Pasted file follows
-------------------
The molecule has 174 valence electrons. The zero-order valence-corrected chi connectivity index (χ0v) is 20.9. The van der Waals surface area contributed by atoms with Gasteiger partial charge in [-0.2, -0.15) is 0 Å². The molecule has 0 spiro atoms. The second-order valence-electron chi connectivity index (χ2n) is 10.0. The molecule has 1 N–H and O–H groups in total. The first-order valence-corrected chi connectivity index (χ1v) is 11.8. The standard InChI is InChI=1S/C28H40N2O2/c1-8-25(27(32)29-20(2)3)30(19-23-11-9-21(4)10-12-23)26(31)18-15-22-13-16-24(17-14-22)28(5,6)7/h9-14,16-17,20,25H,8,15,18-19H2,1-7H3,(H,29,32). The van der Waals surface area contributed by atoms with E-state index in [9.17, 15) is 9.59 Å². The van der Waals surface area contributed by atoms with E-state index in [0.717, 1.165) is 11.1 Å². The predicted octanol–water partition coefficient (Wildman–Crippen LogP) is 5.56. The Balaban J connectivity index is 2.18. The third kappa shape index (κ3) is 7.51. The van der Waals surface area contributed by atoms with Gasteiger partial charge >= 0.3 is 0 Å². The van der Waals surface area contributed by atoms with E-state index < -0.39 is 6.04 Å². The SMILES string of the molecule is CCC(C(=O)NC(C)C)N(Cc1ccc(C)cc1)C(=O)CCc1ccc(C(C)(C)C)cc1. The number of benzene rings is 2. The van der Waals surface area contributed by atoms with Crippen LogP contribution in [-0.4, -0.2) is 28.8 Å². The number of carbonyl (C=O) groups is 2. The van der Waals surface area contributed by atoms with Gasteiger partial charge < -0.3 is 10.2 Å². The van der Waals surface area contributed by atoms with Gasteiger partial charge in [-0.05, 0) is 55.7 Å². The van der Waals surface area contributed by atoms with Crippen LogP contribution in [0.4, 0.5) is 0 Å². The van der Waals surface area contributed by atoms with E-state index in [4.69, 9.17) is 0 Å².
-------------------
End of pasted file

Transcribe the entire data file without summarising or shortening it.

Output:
The molecule has 174 valence electrons. The zero-order valence-corrected chi connectivity index (χ0v) is 20.9. The van der Waals surface area contributed by atoms with Gasteiger partial charge in [-0.2, -0.15) is 0 Å². The molecule has 0 spiro atoms. The second-order valence-electron chi connectivity index (χ2n) is 10.0. The molecule has 1 N–H and O–H groups in total. The first-order valence-corrected chi connectivity index (χ1v) is 11.8. The standard InChI is InChI=1S/C28H40N2O2/c1-8-25(27(32)29-20(2)3)30(19-23-11-9-21(4)10-12-23)26(31)18-15-22-13-16-24(17-14-22)28(5,6)7/h9-14,16-17,20,25H,8,15,18-19H2,1-7H3,(H,29,32). The van der Waals surface area contributed by atoms with E-state index in [9.17, 15) is 9.59 Å². The van der Waals surface area contributed by atoms with E-state index in [0.717, 1.165) is 11.1 Å². The predicted octanol–water partition coefficient (Wildman–Crippen LogP) is 5.56. The Balaban J connectivity index is 2.18. The third kappa shape index (κ3) is 7.51. The van der Waals surface area contributed by atoms with Gasteiger partial charge >= 0.3 is 0 Å². The van der Waals surface area contributed by atoms with E-state index < -0.39 is 6.04 Å². The SMILES string of the molecule is CCC(C(=O)NC(C)C)N(Cc1ccc(C)cc1)C(=O)CCc1ccc(C(C)(C)C)cc1. The number of benzene rings is 2. The van der Waals surface area contributed by atoms with Crippen LogP contribution in [-0.4, -0.2) is 28.8 Å². The number of carbonyl (C=O) groups is 2. The van der Waals surface area contributed by atoms with Gasteiger partial charge < -0.3 is 10.2 Å². The van der Waals surface area contributed by atoms with Gasteiger partial charge in [-0.05, 0) is 55.7 Å². The van der Waals surface area contributed by atoms with Crippen LogP contribution in [0.4, 0.5) is 0 Å². The van der Waals surface area contributed by atoms with E-state index in [4.69, 9.17) is 0 Å².